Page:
Mild weather and the ongoing coronavirus emergency situation contributed to lower-than-average electricity prices through March, Baltic News Service reports. Similar phenomena have been reported for the oil and gas markets.
Average electricity prices fell by 0.3 percent to €28.02 per Mwh between February and March, BNS reports, citing state-owned electricity generator Eesti Energia.
At the same time, carbon emission credit prices fell on month by nearly 18 percent, to €19.82 per ton.
Electricity stockpiling also rose; the balance of Nordic hydro stocks rose by 2.16 Twh over the same period, BNS reports.
The restrictions on movement both in Estonian and globally have had their effect on the gas sector, which has seen a 10.52 percent fall on month on the Gaspool market, to €8.63 per Mwh, and a year-on-year drop of 46.52 percent. The warmer-than-average weather had an effect here too.
Monday was an historic day in the global oil market, ERR's online Estonian news reported earlier in the week, as the price of U.S. oil went into negative numbers for the first time ever, at -US$37. While prices have moved into the positive since then, oil overproduction and the price slump affects the whole world, Swedbank chief economist Tõnu Mertsin told ERR Tuesday.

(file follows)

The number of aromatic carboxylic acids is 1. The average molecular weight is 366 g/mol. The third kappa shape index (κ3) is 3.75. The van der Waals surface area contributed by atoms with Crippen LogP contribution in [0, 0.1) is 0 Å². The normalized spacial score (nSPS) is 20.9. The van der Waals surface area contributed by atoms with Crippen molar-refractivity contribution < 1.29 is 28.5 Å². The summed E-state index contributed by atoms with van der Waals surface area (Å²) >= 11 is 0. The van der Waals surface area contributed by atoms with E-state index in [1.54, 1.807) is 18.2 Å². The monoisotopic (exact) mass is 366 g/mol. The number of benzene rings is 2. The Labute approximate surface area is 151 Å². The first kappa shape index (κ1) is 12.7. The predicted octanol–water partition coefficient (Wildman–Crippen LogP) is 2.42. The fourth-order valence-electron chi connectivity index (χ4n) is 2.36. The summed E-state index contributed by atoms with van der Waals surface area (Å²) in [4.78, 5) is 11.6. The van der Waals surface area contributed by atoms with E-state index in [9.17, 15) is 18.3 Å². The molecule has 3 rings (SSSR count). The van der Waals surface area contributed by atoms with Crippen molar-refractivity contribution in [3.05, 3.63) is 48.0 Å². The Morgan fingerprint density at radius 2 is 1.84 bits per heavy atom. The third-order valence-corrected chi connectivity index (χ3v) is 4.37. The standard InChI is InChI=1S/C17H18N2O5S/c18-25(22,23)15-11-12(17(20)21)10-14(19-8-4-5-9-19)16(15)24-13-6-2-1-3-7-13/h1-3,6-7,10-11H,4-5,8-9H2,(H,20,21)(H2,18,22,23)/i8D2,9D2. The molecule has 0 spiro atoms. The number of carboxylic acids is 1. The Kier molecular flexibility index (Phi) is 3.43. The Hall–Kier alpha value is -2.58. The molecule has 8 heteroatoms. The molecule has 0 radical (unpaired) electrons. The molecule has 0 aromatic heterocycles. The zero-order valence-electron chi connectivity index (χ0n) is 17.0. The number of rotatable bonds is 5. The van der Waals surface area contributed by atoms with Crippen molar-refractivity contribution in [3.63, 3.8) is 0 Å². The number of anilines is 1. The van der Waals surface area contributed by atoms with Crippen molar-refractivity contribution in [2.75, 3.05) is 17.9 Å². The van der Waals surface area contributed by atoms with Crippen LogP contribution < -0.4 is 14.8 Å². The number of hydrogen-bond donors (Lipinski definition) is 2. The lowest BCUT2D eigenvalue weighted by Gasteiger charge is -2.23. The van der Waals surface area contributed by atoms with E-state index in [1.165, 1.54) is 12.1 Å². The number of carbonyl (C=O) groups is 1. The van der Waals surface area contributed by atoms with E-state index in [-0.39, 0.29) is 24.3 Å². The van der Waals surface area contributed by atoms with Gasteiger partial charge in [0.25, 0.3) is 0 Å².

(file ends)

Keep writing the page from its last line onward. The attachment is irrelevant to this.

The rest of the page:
This price fall may well have a positive effect on consumers and companies that use petroluem-based products, Mertsin said, but does not help the energy sector in Estonia, particularly oil shale producers.
Hando Sutter, Eesti Energia board chair, noted that if this price drop should continue, the first planned option is to store and postpone deliveries.
"But if it lasts longer, maybe we will have some kind of downtime in oil production. But we certainly haven't reached that stage at present," Sutter said.
Editor: Andrew Whyte